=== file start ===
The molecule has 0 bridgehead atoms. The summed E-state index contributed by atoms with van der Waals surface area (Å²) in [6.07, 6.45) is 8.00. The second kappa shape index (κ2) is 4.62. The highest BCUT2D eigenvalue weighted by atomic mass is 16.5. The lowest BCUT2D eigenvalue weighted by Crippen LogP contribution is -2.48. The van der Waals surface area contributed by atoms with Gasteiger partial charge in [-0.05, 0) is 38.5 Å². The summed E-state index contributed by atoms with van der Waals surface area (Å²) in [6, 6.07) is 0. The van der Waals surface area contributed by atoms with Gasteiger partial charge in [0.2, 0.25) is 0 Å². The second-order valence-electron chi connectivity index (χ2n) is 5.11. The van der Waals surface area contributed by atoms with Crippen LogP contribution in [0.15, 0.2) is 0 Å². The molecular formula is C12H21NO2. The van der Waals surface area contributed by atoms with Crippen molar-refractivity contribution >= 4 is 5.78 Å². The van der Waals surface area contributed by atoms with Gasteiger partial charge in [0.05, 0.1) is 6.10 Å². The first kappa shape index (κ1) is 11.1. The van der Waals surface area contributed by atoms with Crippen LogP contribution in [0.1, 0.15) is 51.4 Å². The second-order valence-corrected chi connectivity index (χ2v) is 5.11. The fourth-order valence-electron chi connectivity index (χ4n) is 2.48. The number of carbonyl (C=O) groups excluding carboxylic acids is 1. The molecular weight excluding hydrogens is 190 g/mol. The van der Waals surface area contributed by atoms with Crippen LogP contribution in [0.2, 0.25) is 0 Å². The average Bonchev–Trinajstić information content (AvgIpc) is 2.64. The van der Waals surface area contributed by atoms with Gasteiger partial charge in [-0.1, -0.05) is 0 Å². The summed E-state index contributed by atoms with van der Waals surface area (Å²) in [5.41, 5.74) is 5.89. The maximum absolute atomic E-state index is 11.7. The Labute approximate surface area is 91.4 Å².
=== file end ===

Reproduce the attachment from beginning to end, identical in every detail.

The molecule has 0 bridgehead atoms. The summed E-state index contributed by atoms with van der Waals surface area (Å²) in [6.07, 6.45) is 8.00. The second kappa shape index (κ2) is 4.62. The highest BCUT2D eigenvalue weighted by atomic mass is 16.5. The lowest BCUT2D eigenvalue weighted by Crippen LogP contribution is -2.48. The van der Waals surface area contributed by atoms with Gasteiger partial charge in [-0.05, 0) is 38.5 Å². The summed E-state index contributed by atoms with van der Waals surface area (Å²) in [6, 6.07) is 0. The van der Waals surface area contributed by atoms with Gasteiger partial charge in [0.2, 0.25) is 0 Å². The second-order valence-electron chi connectivity index (χ2n) is 5.11. The van der Waals surface area contributed by atoms with Crippen LogP contribution in [0.15, 0.2) is 0 Å². The molecular formula is C12H21NO2. The van der Waals surface area contributed by atoms with Crippen molar-refractivity contribution >= 4 is 5.78 Å². The van der Waals surface area contributed by atoms with Gasteiger partial charge in [0.05, 0.1) is 6.10 Å². The first kappa shape index (κ1) is 11.1. The van der Waals surface area contributed by atoms with Crippen LogP contribution in [0.1, 0.15) is 51.4 Å². The second-order valence-corrected chi connectivity index (χ2v) is 5.11. The fourth-order valence-electron chi connectivity index (χ4n) is 2.48. The number of carbonyl (C=O) groups excluding carboxylic acids is 1. The molecular weight excluding hydrogens is 190 g/mol. The van der Waals surface area contributed by atoms with Crippen LogP contribution in [0.2, 0.25) is 0 Å². The average Bonchev–Trinajstić information content (AvgIpc) is 2.64. The van der Waals surface area contributed by atoms with Gasteiger partial charge in [-0.1, -0.05) is 0 Å². The summed E-state index contributed by atoms with van der Waals surface area (Å²) in [5.41, 5.74) is 5.89. The maximum absolute atomic E-state index is 11.7. The Labute approximate surface area is 91.4 Å².